i am also thankful that this great nation opted for mr. obama and his vision of hope, flawed though it must be. and i am thankful that this good man continues to try to do the job to the best of his ability, and not to placate his 'base' or to address his oedipal issues, or to prove his manhood, or to complete his mission from god, or any of the other ridiculous and tragic motivations driving the previous president. and i am thankful for the men and women in the armed forces who keep us safe. and i am so, so thankful to live here.

Posted by: butlerguy | November 25, 2009 1:00 PM | Report abuse

RT... I gave up trying to compete with the great Ethiopian restaurants and carryouts in town, but if you can stop by one and pick up some injera and spices, this looks good...

Posted by: -TBG- | November 25, 2009 1:00 PM | Report abuse

Sounds interesting ....

I like this TBG,(don't think I have run across this before)

"Tumeric to taste"

Posted by: russianthistle | November 25, 2009 1:12 PM | Report abuse

What TBG and butlerguy said. Hope everyone has a good Thanksgiving and safe travels.

Posted by: seasea1 | November 25, 2009 1:14 PM | Report abuse

What a lovely post TBG, one of the nice things about being part of the boodle is I have two great oppotunities to thing about what I am thankful for ours and the US Thanksgiving. I do however, try to be thankful everyday.

Today I am beginning the big clean in preparation for our Christmas party and the Christmas season. Just cleaned the top of the kitchen cabinets - no one will ever see how sparkling clean they are now but I am pretty thankful it is done.

Seriously I have so much in life to be thankful for, wonderful family, friends, and this place that very nicely lets me join in.

I am also thankful for the live webcam of the Olympic Torch relay, enjoying it and it is an incredible time waster - currently it is stopped a CFB Gagetown - made me a little misty eyed to see the torch on the base - thinking about the people there who do so much to protect my and all Canadians.

Lastly I am thankful for your President, those of us from other nations appreciate his thoughtful considerations before taking action in other countries.

Posted by: dmd3 | November 25, 2009 1:16 PM | Report abuse

Happy Thanksgiving to you all. In fact, with everything that is going on around us and sometimes sadly involving us, we do have much for which to be thankful.

I want to thank you all at the boodle for helping me find a comfortable place to share a laugh. I can tell in my everyday reactions with folks that our spirits are certainly frayed.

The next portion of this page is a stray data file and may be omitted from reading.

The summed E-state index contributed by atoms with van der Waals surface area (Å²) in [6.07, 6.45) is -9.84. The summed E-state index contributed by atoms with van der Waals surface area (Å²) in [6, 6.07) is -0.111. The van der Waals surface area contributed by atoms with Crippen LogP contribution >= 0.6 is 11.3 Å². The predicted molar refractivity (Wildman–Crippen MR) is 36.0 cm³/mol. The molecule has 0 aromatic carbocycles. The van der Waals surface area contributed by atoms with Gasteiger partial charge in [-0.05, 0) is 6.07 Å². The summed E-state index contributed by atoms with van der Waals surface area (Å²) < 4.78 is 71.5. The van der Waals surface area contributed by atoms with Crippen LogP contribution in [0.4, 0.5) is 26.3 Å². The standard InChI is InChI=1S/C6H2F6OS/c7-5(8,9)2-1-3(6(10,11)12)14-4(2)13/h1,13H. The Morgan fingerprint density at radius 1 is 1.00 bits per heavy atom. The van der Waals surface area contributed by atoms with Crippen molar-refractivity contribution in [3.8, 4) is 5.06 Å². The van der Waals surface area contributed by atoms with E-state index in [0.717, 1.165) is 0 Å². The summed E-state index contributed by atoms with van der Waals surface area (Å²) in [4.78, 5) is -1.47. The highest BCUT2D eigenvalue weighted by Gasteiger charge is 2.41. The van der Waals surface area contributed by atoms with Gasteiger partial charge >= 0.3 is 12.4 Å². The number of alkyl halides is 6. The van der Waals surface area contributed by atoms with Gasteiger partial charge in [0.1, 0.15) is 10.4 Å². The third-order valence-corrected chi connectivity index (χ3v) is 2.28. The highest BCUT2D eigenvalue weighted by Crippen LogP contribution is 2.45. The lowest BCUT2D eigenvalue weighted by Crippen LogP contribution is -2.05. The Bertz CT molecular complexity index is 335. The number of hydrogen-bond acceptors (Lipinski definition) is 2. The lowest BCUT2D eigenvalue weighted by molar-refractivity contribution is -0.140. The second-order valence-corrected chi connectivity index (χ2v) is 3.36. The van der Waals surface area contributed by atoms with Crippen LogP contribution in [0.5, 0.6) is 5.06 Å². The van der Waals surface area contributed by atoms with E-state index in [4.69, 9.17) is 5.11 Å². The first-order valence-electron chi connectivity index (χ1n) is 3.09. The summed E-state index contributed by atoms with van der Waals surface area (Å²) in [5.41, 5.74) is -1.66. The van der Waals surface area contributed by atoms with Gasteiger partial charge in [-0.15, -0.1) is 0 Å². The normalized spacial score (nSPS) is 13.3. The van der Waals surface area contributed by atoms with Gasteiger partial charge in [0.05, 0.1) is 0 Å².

Finally, I want to thank you all for the mountains of emails that have been pouring in from Irish women.

Posted by: russianthistle | November 25, 2009 1:25 PM | Report abuse

Spell check FAIL.

Posted by: russianthistle | November 25, 2009 1:26 PM | Report abuse

Aw, butlerguy and TBG, you make me misty-eyed with your Thanksgiving notes. I will piggy-back onto that (um, maybe tomorrow *after* having eaten) and wish all sundry (more or less) a wonderful Thanksgiving day. May we stretch that into the year 2010. Hell, while we're at it, let's give it energy to zip through the millennium, and may we all see it on the other side of that. Well, Mudge and I are likely to be old and wrinkled by then, but the rest of you youngsters can bring us a mighty wedge of pumpkin pie (with whipped cream, please, as it has calcium to ward off osteoporosis) -- just be prepared to buckle up your jet propelled jumpsuit and fly it on over to The Olde Lady Lawyer's Home (and dear guests who aren't lawyers, but still acceptable). I suspect that the current millennium will not last as long as I would wish.

But I digress . . . . .

Posted by: -ftb- | November 25, 2009 1:43 PM | Report abuse

SCC (with gravy): all *and* sundry


Posted by: -ftb- | November 25, 2009 1:44 PM | Report abuse

Just finished making three wreaths. Two for a friend who owns a B&B and one for #2. What a mess.

I am thankful that altho' I'm out of work, I'm not in danger of being either totally broke or homeless. I am thankful for the good health of all my family and friends. I am very thankful that four or so years ago I got up the nerve to post here and hit send because I've gotten to know (and in many cases meet) a group of unique people. And I am very very thankful that "S" is in my life, making me laugh and doing all the handy manly things that I either cannot or do not want to do myself.